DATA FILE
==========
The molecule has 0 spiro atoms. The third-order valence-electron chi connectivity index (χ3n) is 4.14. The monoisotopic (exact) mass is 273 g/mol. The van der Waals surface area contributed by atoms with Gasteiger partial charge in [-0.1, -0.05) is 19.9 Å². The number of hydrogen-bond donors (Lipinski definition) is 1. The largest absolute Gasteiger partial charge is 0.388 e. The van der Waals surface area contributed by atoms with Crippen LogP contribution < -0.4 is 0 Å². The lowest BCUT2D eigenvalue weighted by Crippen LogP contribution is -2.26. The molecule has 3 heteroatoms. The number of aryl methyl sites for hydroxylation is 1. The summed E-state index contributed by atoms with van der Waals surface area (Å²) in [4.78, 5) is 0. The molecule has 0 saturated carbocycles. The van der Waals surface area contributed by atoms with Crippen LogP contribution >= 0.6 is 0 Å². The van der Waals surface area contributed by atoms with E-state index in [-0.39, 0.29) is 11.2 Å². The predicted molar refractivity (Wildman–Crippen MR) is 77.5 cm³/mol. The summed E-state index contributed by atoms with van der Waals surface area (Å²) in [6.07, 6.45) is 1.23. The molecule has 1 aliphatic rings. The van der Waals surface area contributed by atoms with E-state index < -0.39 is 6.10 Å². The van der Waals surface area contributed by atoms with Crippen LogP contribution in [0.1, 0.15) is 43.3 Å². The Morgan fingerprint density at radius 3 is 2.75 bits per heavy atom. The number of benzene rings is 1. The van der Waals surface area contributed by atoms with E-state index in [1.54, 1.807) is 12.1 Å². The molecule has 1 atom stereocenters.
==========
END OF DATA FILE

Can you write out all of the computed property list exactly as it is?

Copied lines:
The molecule has 0 spiro atoms. The third-order valence-electron chi connectivity index (χ3n) is 4.14. The monoisotopic (exact) mass is 273 g/mol. The van der Waals surface area contributed by atoms with Gasteiger partial charge in [-0.1, -0.05) is 19.9 Å². The number of hydrogen-bond donors (Lipinski definition) is 1. The largest absolute Gasteiger partial charge is 0.388 e. The van der Waals surface area contributed by atoms with Crippen LogP contribution < -0.4 is 0 Å². The lowest BCUT2D eigenvalue weighted by Crippen LogP contribution is -2.26. The molecule has 3 heteroatoms. The number of aryl methyl sites for hydroxylation is 1. The summed E-state index contributed by atoms with van der Waals surface area (Å²) in [4.78, 5) is 0. The molecule has 0 saturated carbocycles. The van der Waals surface area contributed by atoms with Crippen LogP contribution >= 0.6 is 0 Å². The van der Waals surface area contributed by atoms with E-state index in [-0.39, 0.29) is 11.2 Å². The predicted molar refractivity (Wildman–Crippen MR) is 77.5 cm³/mol. The summed E-state index contributed by atoms with van der Waals surface area (Å²) in [6.07, 6.45) is 1.23. The molecule has 1 aliphatic rings. The van der Waals surface area contributed by atoms with E-state index < -0.39 is 6.10 Å². The van der Waals surface area contributed by atoms with Crippen LogP contribution in [0.1, 0.15) is 43.3 Å². The Morgan fingerprint density at radius 3 is 2.75 bits per heavy atom. The number of benzene rings is 1. The van der Waals surface area contributed by atoms with E-state index in [1.54, 1.807) is 12.1 Å². The molecule has 1 atom stereocenters.